The Rock Ethics Institute Fellows Seminar met earlier this week to discuss the issue of global responsibility. The readings that provided the basis for the discussion were Iris Marion Young’s “Responsibility and Global Justice: A Social Connection Model”, Andrew Kuper’s “Global Poverty Relief: More than Charity” and Peter Singer’s “Poverty, Facts, and Political Philosophy”. The following summary of the discussion was provided by Cori Wong:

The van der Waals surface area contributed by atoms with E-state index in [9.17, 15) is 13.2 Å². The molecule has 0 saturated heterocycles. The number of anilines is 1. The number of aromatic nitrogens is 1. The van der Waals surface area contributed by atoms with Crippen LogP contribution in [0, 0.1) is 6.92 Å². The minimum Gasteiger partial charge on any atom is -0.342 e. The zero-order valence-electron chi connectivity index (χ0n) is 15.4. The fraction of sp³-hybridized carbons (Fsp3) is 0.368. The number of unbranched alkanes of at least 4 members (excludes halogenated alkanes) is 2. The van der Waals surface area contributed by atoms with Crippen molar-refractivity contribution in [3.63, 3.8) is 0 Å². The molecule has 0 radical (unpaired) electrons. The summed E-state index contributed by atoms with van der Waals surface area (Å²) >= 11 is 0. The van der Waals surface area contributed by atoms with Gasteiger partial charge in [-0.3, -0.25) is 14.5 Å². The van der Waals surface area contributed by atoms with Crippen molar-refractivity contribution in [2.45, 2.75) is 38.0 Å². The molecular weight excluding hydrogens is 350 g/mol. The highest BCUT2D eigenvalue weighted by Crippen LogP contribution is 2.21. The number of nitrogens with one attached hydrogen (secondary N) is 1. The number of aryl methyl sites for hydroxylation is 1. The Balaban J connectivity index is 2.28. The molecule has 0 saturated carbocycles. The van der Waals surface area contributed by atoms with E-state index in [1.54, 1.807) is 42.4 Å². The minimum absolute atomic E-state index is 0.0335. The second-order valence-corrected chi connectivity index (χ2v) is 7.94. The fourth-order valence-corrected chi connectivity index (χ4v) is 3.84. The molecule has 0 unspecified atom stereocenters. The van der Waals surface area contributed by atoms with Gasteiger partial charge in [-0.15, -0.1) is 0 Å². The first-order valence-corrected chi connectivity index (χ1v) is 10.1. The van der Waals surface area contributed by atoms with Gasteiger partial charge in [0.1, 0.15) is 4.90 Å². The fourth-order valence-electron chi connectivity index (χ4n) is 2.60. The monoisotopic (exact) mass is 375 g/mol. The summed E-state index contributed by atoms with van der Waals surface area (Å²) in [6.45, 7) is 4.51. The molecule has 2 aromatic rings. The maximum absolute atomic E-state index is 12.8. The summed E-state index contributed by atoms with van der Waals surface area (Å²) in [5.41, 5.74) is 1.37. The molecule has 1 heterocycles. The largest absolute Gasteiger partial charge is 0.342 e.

Our conversation on the Peter Singer-Andrew Kuper debate and Iris Marion Young’s presentation of a social connection model of responsibility started with the questions, What are we to do? and Why don’t we act? When all three theorists are trying to address practical ethics and global responsibility, the fact that we (and most others) are not immediately compelled to do significant ameliorative actions is troubling. It was noted that among Singer, Kuper, and Young, there are differing, and at times conflicting, descriptive accounts of global poverty and injustice. More specifically, Singer and Kuper disagree on what sort of actions will actually be helpful and harmful to those who suffer from hunger and poverty. This descriptive discrepancy results in the divergence between their normative claims–Singer says all people who can “afford to” should donate their excess money to aid agencies like Oxfam and Unicef; Kuper says this will do more harm than good, and instead, our focus should shift from individual responsibility to the role of agencies that work for structural changes and support development in other countries. By highlighting this apparent tension in their accounts, it was restated that the fact that so many people do not act on a feeling of responsibility raises, again, the problem of moral motivation. Despite the different emphases on individual responsibility or an alternative notion of responsibility by virtue of one’s involvement in institutional and structural processes that produce inequality and injustice, none of them seemed to be able to convincingly motivate us as readers to do anything in particular. Simply knowing the facts of the matter, reasoning about justice, and then being shown that one has the moral responsibility to act are not enough.